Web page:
|442x500||66K||jpg free download|
|119x135||5K||jpg free download|
|177x200||9K||jpg free download|
|802x906||183K||jpg free download|
|1070x1210||298K||jpg free download|
|1427x1613||468K||jpg free download|
Leaves from a Sketch-Book. YORK. The Engravings on this page are drawn from various sketches made some time ago in York and its neighbourhood. As their name implies, they are not intended to represent the architectural glories which are the pride of the great county of York, but have been hit off as taste or opportunity suggested—now from an old gateway, now from some crumbling tower—as artistic studies rather than as topographical illustrations. Had the object been different, enough might have been gathered from a single village in the county of York to furnish views of surpassing interest and of great architectural beauty. Not to mention the parish church of Howden, which has almost the dimensions and many of the best features of a cathedral, there may be found in the little village of Skipwith, from whose ancient church two of these sketches are taken, enough to furnish an antiquary with materials for many a long day. Not only are some portions of its church amongst the most ancient ecclesiastical relics in England, but in its vicinity are still to be seen remains of several tumuli of the highest antiquity and of the greatest interest to the archæologist” (p. 353)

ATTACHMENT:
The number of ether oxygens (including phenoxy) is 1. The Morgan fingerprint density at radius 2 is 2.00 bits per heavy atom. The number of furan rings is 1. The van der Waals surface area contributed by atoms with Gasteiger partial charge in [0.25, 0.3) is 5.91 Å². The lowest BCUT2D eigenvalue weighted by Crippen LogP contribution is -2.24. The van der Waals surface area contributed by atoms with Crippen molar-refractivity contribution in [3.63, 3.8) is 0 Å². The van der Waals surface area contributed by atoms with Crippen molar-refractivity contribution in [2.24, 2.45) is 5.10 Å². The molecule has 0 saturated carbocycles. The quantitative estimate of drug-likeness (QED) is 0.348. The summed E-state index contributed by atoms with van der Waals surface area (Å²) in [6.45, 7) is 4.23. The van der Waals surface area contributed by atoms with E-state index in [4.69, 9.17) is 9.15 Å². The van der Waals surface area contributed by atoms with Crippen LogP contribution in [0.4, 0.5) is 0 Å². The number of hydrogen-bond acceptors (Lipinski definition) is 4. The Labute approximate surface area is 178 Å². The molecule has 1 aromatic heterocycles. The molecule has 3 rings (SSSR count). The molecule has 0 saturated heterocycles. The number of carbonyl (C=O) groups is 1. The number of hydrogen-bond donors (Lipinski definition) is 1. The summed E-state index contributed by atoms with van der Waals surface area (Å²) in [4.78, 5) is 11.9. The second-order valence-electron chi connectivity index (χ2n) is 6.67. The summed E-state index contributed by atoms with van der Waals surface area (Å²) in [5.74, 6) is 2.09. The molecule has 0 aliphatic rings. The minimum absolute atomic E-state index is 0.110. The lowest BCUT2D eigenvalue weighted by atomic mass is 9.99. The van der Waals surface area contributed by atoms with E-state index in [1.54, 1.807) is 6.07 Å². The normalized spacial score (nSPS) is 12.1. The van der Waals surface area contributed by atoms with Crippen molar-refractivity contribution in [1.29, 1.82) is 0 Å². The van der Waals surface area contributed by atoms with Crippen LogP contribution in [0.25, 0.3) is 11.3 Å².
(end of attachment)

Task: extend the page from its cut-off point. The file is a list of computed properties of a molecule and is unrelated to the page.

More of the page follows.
April 2, 1870. An alms box was (is) put in a church to collect money for the poor, or for church funds.